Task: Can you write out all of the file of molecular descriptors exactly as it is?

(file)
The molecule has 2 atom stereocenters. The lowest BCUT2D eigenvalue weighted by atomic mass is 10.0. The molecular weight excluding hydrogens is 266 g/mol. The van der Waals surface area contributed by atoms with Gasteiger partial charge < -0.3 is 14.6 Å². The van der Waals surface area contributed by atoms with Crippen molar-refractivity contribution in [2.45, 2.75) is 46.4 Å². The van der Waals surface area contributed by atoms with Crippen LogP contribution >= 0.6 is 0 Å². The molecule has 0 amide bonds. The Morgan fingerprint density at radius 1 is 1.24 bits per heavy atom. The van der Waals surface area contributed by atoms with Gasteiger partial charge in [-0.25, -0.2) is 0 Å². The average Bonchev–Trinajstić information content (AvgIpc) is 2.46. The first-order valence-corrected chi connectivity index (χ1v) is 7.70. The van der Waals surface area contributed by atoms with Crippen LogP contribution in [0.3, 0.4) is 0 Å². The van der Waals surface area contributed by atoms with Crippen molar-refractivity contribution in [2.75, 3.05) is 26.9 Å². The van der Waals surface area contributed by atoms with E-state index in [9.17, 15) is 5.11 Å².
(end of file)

The molecule has 2 atom stereocenters. The lowest BCUT2D eigenvalue weighted by atomic mass is 10.0. The molecular weight excluding hydrogens is 266 g/mol. The van der Waals surface area contributed by atoms with Gasteiger partial charge < -0.3 is 14.6 Å². The van der Waals surface area contributed by atoms with Crippen molar-refractivity contribution in [2.45, 2.75) is 46.4 Å². The van der Waals surface area contributed by atoms with Crippen LogP contribution >= 0.6 is 0 Å². The molecule has 0 amide bonds. The Morgan fingerprint density at radius 1 is 1.24 bits per heavy atom. The van der Waals surface area contributed by atoms with Gasteiger partial charge in [-0.25, -0.2) is 0 Å². The average Bonchev–Trinajstić information content (AvgIpc) is 2.46. The first-order valence-corrected chi connectivity index (χ1v) is 7.70. The van der Waals surface area contributed by atoms with Crippen LogP contribution in [0.3, 0.4) is 0 Å². The van der Waals surface area contributed by atoms with Crippen molar-refractivity contribution in [2.75, 3.05) is 26.9 Å². The van der Waals surface area contributed by atoms with E-state index in [9.17, 15) is 5.11 Å².